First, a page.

We are a small Episcopal Church on the banks of the Rappahannock in Port Royal, Virginia. We acknowledge that we gather on the traditional land of the first people of Port Royal, the Nandtaughtacund, and we respect and honor with gratitude the land itself, the legacy of the ancestors, and the life of the Rappahannock Tribe. Our mission statement is to do God’s Will in all that we do.

The Gospel – Luke 14:1, 7-14 – Pentecost 12 The Way Up With God Is Down

"Feast of Simon the Phrarisee" – Peter Paul Rubens (1618-1620)

I love David Lose’s comment on this passage -“If there was ever a gospel reading that invited a polite yawn, this might be it. I mean, goodness, but Jesus comes off in this scene as a sort of a progressive Miss Manners.” He later backs off of it.

Jesus is on his way to Jerusalem. And so this, and all reported encounters with religious authorities, are going to clarify and sharpen the division between Jesus’ vision of right now, right here, being the time and the place for the realization of God’s Kingdom, and the authorities’ anxiety to keep social peace as defined and enforced by the Roman occupiers.

He is invited to dinner by the big cheese – “house of a leader of the Pharisees”. Jesus does not seem to be invited for the hospitality of it, but for the hostility of it. The setting seems hostile. Sabbath controversy stories in chapters 6 and 13 had both ended with pharisees on the defensive (6:7; 13:17). Chapter 11 had ended with the pharisees "lying in wait for him, to catch him in something he might say." (11:54).

Thus Jesus is not being watched closely to see what they might learn from him. He is being watched closely to assess just how much of a threat he really might be. He is being tested outside of the admiring crowds. Jesus is watching them very closely in order to make observations about human conduct. He wanted to contrast their kingdom of ritual with the kingdom of God emphasizing mercy and radical inclusion.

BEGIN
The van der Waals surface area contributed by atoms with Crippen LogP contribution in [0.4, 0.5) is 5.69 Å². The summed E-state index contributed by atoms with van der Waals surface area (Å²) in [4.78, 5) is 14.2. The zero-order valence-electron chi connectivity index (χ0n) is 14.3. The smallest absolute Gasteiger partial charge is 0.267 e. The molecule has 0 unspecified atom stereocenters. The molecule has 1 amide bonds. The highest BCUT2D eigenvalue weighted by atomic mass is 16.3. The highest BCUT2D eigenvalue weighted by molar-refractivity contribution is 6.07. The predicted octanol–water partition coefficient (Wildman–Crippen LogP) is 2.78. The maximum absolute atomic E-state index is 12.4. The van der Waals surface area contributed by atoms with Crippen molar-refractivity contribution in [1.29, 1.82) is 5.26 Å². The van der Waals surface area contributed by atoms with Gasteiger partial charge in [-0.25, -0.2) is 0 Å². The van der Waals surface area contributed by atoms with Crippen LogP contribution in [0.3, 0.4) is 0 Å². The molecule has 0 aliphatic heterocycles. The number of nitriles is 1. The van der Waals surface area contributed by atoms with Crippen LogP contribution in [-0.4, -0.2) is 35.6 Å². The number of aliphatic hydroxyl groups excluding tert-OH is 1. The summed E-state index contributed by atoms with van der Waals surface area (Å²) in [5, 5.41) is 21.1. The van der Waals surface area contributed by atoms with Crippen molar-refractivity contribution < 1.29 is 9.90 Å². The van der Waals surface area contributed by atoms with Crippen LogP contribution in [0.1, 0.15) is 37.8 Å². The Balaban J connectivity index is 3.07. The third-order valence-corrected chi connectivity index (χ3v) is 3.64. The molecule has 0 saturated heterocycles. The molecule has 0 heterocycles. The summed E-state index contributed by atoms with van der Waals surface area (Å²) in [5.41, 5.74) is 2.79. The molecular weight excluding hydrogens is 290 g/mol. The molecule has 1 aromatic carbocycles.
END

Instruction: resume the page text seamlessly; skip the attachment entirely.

The word pharisee can mean "to separate". The Pharisees were a group of people who separated themselves from the riffraff of society. They sought to live holy and pure lives, keeping all of the written and oral Jewish laws. Often in the gospels, Pharisees are pictured as being holier-than-thou types, the religious elite. They felt that they had earned the right to sit at the table with God. They criticize Jesus because he doesn’t separate himself from the "sinners and tax collectors."

The Gospel is sandwiched between two other situations. Just before the Gospel Jesus heals a man with dropsy and defended that Sabbath healing. He may have been the bait

There are two main scenes here with advice

1. Going to banquet sit at the lowest place so you can move up rather than forced down

In Israel, the meal table played a very important role, not only in the family, but in society as well. When an Israelite provided a meal for a guest, even a stranger, it assured him not only of the host’s hospitality, but of his protection Also in Israel (as elsewhere), the meal table was closely tied to one’s social standing. “Pecking order” was reflected in the position one held at the table

Jesus knows that most people would want to take the place of honor. What is interesting is that those who put themselves forward to take the highest or most dignified place might be removed not to the second place but to the lowest place.